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Thursday, May 1, 2014

National EMS Week - Schedule Your Interview and Ride-Along Today

MEDIA CONTACT: Mark E. Brady, Chief Spokesperson, 240-508-7930
mebrady@co.pg.md.us     Twitter @PGFDPIO

This years National EMS Week is May 18 through 24.  The theme is, "EMS: Dedicated.  For Life." National Emergency Medical Services Week brings together local communities and medical personnel to publicize safety and honor the dedication of those who provide the day-to-day lifesaving services of medicine's "front line." This information can be used throughout the year for public education and safety programs.

The Prince George's County Fire/Emergency Medical Services (EMS) Department has a large contingent of personnel that demonstrate "dedication" in every aspect of their job.  Every firefighter is also trained, at a minimum, as an Emergency Medical Technician (EMT).  Many continue their medical training and become fully accredited Paramedics that can administer medications, apply 18 lead EKG's, read EKG's, defibrillate, maintain airways and many more pre-hospital advance life support measures.

The Fire/EMS Department invites our media to join us in celebrating EMS Week.  Consider an interview with our recently awarded Gold Medal in EMS Excellence and Paramedic of the Year Katie Johnson, our Medical Director Dr. Terry Jodrie, our EMT, Paramedic Instructors or any of our recent recipients of medals for Excellence in EMS.  Consider riding along with our paramedics and witness first hand what a day in the life of a paramedic is all about,

Whatever it is you would like to do to highlight our EMS Staff this is the time of year to make it happen.  To set up interviews, phone or in-person, live or taped, and to set-up a ride-along with a Paramedic unit please call (240-508-7930), or email me at mebrady@co.pg.md.us.

Interviews and ride-along can be done at anytime starting today through the end of EMS Week.

For additional information on  EMS Week, click here.

Fire/Emergency Medical Services Department


Presented to


Over the past year, Fire Fighter/Medic Technician Johnson became a county certified paramedic.  On the morning of August 7, 2013, Paramedic Johnson was off duty and driving down a narrow, one-lane road known for deadly motor vehicle accidents, she came across upon a Camaro that had crossed the center line and collided with an SUV in a T-bone style collision.  The scene was still, without any movement from either vehicle and no rescue vehicles in sight. Johnson immediately stopped her own vehicle and sprang into action.  She sized up the scene and called 911, relaying imperative information to ensure additional units and a helicopter were dispatched.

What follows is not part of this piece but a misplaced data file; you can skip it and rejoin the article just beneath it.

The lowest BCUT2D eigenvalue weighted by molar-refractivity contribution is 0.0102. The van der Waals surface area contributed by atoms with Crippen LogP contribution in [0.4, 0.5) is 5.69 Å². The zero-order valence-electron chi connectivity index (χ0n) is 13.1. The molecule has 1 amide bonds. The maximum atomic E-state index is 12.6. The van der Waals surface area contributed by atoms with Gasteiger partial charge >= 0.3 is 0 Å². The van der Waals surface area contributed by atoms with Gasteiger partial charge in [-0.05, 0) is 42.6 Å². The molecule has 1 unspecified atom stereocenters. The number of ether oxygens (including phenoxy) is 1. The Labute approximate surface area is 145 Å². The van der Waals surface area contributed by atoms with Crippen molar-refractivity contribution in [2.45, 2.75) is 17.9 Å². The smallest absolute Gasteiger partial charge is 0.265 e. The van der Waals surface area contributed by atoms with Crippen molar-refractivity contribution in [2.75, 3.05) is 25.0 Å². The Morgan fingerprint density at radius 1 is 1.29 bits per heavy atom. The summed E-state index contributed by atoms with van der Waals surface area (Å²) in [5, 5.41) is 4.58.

Despite not having any personal protective equipment, Johnson grabbed a small first aid kit from her vehicle and headed to the most damaged car.  Inside the Camaro were three sisters, ages 20, 17 and 10.  They had been on their way to an appointment for senior portraits.  The 17-year-old passenger suffered the full force of impact and was completely entangled in the wreckage.  Technician Johnson checked for signs of life and found none.  Being alone, she had to make the extremely tough decision to move on and help the other victims.  
The 20-year-old driver was motionless and not breathing.  She felt for a pulse and adjusted the airway so it opened, and the girl took a breath.  Recognizing her breathing was inadequate, she used a CPR mask provided by police who were now on the scene.  Johnson provided ventilations and maintained an open airway until another unit could arrive and take over patient care. 
Johnson could hear the moans of another victim that could not be seen.  A 10-year-old girl, Peyton Curl, was underneath the vehicle wreckage.  Again without the protection of personal protective equipment, Johnson entered the vehicle and started to remove items from around the victim.
As more units and personnel arrived on the scene, Johnson was able to perform a rapid trauma assessment, vitals, establish an IV, and give pain management drugs.  But, most importantly, she was able to keep the 10-year-old girl calm and still during the tedious extrication process.   She guided the placement of hydraulic tools assisted with operations from her position inside the vehicle, due to the limited access of the operators.  After a 20-minute extrication process, the child was removed from the wreckage.  Johnson accompanied the girl into an awaiting BLS transport unit and continued patient care with other providers, including stabilization of fractures, establishing additional IV with fluid therapy, and other Advanced Life Support capabilities.  She remained with the child until the unit was ready to transport to the helicopter landing zone. 
If not for Fire Fighter/Medic Johnson’s immediate actions, there would have been two fatalities.  Her ability to stay calm and perform her duties, command a scene, and instruct others in the extrication of these severely injured girls deeply impacted the outcome of the situation for the.  Without bodily protection, she selflessly placed herself in harm’s way, where she remained until the last patient was removed.  
For great personal risk and outstanding execution of advanced life support, Fire Fighter/Medic Katherine P. Johnson is awarded a Gold Medal for Excellence in EMS and is recognized as 2013 Prince George’s County Fire/EMS Departments Paramedic of the Year.